On a bluebird winter weekday though, it’s about as good as it gets. The Curtis–Ormsbee Trail, though neither the most direct nor the easiest route to the top—but decidedly less crowded than the alternative—is an outstanding bit of hiking. Those willing to take on the extra effort though are rewarded with two stellar, sweeping viewpoints, from which several of the Catskills’ higher peaks are visible.

The allure of ticking another 4,000 footer—and a winter one to boot—is also hard to deny. There are a good lot of harder hikes in the Catskills, but Slide definitely has that 4,000 footer-vibe about it.

A 6.6-mile loop hike linking the Curtis–Ormsbee and Wittenberg–Cornell–Slide Trails is one of the best short hikes in the Catskills. For the more ambitious, a full traverse of the Burroughs Range—one of the region’s premier hikes—is an awesome longer (9.8 miles as a shuttle, 14.5 miles as a loop) option.

Black Dome Mountain is front-and-center while descending from Blackhead’s viewless summit. | Credit: John Lepak
Black Dome Mountain is front-and-center while descending from Blackhead’s viewless summit. | Credit: John Lepak

Blackhead Mountain

High and rugged, the peaks of the Blackhead Range loom large over the northeastern Catskills. From west to east, Thomas Cole, Black Dome, and the eponymous Blackhead account for the fourth-, third-, and fifth-highest mountains in the region, respectively, and are traversed by a network of well-signed, well-maintained trails.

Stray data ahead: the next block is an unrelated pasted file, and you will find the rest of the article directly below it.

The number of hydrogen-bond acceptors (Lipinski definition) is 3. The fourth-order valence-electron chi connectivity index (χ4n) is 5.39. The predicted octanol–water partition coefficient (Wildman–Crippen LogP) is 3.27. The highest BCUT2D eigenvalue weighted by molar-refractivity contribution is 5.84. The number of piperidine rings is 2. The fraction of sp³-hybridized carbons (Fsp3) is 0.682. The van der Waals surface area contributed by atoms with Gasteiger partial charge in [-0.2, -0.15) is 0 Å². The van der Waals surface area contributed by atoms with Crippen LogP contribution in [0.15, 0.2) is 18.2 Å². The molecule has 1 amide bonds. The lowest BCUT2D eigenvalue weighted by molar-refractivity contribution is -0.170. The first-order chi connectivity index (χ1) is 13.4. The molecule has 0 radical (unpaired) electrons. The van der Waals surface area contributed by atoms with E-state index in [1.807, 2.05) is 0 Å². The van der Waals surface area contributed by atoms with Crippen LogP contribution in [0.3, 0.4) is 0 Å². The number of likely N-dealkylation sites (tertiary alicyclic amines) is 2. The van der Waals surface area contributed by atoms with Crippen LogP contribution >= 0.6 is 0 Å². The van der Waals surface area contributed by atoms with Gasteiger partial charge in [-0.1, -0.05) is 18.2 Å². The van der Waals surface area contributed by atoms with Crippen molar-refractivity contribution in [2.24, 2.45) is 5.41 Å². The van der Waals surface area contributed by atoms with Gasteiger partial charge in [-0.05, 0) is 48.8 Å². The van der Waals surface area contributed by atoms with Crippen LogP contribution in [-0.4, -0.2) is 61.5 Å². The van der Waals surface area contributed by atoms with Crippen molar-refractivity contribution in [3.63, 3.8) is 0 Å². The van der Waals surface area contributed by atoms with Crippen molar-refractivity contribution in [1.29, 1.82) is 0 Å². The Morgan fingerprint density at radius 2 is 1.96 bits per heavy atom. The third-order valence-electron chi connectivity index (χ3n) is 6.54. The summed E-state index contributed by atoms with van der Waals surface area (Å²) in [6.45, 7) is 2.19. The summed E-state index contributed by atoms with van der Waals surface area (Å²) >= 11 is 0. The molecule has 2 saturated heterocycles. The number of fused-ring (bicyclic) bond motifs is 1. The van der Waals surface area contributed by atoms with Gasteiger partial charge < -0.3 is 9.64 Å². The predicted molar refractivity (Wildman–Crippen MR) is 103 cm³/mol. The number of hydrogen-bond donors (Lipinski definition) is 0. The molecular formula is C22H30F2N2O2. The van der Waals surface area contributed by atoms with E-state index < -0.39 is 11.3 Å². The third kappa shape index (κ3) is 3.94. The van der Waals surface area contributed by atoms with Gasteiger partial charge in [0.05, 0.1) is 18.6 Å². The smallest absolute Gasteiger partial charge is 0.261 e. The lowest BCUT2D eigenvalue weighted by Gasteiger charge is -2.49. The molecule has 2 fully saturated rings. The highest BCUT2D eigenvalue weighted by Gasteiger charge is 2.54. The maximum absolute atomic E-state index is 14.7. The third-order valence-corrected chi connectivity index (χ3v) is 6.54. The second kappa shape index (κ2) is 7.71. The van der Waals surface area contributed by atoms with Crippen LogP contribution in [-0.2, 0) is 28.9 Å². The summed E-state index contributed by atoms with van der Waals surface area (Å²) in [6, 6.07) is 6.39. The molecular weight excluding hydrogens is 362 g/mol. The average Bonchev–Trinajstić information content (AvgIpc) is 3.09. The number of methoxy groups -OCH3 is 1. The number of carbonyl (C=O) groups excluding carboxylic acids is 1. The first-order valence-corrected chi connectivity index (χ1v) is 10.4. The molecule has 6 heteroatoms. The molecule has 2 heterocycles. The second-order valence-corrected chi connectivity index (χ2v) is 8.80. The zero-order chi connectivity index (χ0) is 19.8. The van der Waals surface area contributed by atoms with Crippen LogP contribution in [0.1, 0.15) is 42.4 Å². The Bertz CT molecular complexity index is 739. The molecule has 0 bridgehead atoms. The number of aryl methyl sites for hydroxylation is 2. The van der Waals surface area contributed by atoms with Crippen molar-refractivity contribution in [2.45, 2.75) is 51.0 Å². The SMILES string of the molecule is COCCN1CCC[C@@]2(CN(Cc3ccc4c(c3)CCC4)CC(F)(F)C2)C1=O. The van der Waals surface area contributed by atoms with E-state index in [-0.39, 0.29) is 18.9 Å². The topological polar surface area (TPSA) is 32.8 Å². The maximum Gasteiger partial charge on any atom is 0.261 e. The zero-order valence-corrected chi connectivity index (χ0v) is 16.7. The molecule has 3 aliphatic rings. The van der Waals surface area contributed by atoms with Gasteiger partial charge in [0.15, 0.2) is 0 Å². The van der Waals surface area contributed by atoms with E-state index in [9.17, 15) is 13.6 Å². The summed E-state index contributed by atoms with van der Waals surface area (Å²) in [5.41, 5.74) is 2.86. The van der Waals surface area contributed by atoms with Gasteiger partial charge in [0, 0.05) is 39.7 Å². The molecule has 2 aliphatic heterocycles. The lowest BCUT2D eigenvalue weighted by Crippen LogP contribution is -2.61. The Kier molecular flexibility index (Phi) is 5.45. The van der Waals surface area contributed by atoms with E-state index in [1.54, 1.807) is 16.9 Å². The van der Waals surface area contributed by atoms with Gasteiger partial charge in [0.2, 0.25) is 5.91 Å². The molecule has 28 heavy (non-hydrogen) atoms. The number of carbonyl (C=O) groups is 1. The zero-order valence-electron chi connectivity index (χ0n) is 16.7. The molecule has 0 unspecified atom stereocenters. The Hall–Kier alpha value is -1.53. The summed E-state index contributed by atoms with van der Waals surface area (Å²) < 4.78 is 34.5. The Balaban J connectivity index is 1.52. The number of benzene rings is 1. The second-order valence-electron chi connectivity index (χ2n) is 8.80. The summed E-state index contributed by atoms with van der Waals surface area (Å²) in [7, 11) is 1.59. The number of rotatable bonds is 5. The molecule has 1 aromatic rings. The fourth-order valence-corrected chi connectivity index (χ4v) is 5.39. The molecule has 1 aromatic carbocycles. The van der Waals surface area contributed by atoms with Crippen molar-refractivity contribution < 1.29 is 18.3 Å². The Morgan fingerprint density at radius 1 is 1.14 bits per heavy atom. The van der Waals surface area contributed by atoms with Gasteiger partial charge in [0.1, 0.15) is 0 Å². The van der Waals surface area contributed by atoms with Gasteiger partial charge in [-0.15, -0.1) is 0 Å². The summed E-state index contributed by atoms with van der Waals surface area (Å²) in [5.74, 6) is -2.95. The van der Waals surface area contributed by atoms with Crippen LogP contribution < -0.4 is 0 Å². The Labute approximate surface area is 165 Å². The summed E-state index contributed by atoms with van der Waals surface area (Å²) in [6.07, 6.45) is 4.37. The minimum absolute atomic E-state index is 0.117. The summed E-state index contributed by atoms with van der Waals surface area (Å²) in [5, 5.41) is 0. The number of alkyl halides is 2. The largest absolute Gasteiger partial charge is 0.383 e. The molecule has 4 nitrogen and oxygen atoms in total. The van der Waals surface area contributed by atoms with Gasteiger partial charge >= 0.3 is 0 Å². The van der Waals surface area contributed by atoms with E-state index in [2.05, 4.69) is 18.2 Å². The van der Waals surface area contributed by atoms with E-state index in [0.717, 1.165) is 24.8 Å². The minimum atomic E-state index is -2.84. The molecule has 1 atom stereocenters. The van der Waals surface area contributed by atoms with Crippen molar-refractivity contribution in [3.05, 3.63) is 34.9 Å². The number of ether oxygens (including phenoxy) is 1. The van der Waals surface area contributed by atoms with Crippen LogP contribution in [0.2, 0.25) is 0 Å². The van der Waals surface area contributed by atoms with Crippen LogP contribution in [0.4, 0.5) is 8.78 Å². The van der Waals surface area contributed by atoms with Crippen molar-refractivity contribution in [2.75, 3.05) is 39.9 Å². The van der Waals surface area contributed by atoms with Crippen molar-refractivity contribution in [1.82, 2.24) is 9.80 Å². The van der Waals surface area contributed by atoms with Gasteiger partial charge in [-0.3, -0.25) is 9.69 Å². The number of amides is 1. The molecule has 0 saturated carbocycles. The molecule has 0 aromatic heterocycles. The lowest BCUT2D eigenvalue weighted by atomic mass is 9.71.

It’s easy to see why the architects of the Catskill 3500 Club’s bylaws chose this place—and specifically Blackhead Mountain (3,940 feet)—for one of their four required winter hikes: the ice.

As winter lays siege to Blackhead’s upper reaches, the steep eastern ledges grow dense with thick, accumulated ice, making an approach from this direction substantially more challenging. In fact, the hardness of the ice and the steepness of the terrain often demand that hikers ditch the light traction for real-deal crampons—a pretty unique requirement for a day hike in the Northeast.

The most popular way to bag Blackhead is by way of a 4.3-mile loop from the parking area at the end of Big Hollow Road on the Batavia Kill, Escarpment, Blackhead Mountain and Black Dome Range Trails. Doing it clockwise will have you ascending the heavy ice and descending on gentler ground with prolific views of Black Dome, the best on the hike.

The viewpoint just north of Panther’s summit, a little bit obscured by low clouds and flurries. | Credit: John Lepak
The viewpoint just north of Panther’s summit, a little bit obscured by low clouds and flurries. | Credit: John Lepak

Panther Mountain

Panther Mountain (3,730 feet) and its north–south running ridgeline are best known for offering some of the best views in the Catskills. For better or worse, this is a widely known fact, and a nice weekend day can draw a crowd, particularly at Giant Ledge, a bit south of Panther’s summit.